By Peter Hayes, PhD student at Carnegie Mellon University (CMU)
I recently had the opportunity to visit LumaCyte at their corporate headquarters in Charlottesville. With little knowledge of Radiance prior to my visit, I was surprised how quickly I became an experienced user capable of running samples and analyzing data. While the Laser Force Cytology and microfluidic design of Radiance are complex and intricate, the instrument itself was created with the end user in mind. After a morning of observation and training, I was able to confidently run samples on the Radiance instrument by the afternoon.
During my stay, I ran duplicate experiments of 48 samples, each including control versus baculovirus infected Sf9 insect cells run across different days. Within minutes of starting the Radiance sequence, clear differences based on the average population velocity through the channel could be drawn, distinguishing the control cells and infected cells. These results were basically instantaneous compared to the rate of the current gold standard plaque assays. Additionally, the analysis software of Radiance is extremely versatile as it provides the ability to automatically sort through the metrics collected and classify different cell populations within a sample based on masks. This was powerful because it gave another clearly distinctive metric, for example, the fraction of slow moving cells in the population. One reason the Radiance instrument is so impressive is the number of metrics the instrument can measure in real time. The ability to track so many parameters will make Radiance suited to many single-cell based applications. The analysis can draw on a number of intrinsic measurements to find a quantifiable difference between cell samples and treatment conditions.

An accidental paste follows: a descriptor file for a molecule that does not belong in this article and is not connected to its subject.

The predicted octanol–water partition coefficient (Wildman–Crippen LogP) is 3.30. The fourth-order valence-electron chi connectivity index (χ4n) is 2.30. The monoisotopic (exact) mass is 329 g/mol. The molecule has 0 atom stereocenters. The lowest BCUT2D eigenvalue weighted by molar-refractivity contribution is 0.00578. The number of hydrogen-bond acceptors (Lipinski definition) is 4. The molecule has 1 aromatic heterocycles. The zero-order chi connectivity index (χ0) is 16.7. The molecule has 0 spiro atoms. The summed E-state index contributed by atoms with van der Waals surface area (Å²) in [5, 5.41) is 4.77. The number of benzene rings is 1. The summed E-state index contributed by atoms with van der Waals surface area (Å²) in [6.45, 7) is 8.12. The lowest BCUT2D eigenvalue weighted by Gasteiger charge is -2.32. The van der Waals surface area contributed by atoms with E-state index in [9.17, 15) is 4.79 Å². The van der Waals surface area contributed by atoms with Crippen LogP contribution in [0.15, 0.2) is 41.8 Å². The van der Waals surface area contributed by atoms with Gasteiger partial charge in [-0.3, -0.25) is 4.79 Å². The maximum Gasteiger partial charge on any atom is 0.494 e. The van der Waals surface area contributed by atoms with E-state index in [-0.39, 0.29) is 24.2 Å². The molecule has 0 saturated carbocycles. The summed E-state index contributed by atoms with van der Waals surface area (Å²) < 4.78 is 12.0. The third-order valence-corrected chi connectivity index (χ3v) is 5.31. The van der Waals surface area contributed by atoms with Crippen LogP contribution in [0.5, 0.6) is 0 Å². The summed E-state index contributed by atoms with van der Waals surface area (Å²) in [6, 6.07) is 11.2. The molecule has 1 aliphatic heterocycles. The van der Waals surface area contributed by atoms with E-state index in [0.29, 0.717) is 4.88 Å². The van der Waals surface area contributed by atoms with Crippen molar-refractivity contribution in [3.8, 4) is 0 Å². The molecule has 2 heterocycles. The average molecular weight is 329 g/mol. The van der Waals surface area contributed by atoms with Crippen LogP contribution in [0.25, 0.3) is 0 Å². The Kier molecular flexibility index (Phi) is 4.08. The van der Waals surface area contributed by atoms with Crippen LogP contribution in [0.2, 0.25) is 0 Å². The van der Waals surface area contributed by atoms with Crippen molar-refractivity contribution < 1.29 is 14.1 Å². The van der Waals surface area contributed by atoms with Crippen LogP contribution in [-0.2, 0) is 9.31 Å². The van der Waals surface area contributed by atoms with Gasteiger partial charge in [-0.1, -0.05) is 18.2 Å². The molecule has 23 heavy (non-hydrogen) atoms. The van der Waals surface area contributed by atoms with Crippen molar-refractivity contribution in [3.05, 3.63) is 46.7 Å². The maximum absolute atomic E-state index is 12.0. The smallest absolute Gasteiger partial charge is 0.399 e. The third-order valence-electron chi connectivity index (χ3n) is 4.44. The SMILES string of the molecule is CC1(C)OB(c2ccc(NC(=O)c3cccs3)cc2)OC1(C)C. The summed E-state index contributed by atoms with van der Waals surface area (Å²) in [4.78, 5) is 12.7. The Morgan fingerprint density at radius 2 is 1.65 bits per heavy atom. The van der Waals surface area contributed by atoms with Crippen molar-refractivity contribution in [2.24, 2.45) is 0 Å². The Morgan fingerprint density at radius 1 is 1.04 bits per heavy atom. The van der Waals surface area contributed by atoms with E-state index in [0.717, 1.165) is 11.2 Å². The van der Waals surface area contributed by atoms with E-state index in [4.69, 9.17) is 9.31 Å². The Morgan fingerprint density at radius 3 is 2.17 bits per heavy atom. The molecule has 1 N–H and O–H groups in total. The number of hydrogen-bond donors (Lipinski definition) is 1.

Furthermore, the results from Radiance were very consistent and reproducible. Over the course of my four-day visit, clear differences were seen between the control and infected sf9 cells which had nearly identical velocities (optical force) within their respective conditions across the four days. Especially when dealing with biology where experimental reproducibility can be difficult, it was impressive to see such consistent results and for those results to come in real time. As a student researcher, I am happy to see that LumaCyte’s innovative technology is focused on user experience and ease of use. This combined with delivering results within minutes of running a sample and being able to reproduce experiments days later with precision and accuracy, makes Radiance an incredibly powerful technology. I look forward to working with the LumaCyte team again in the weeks ahead!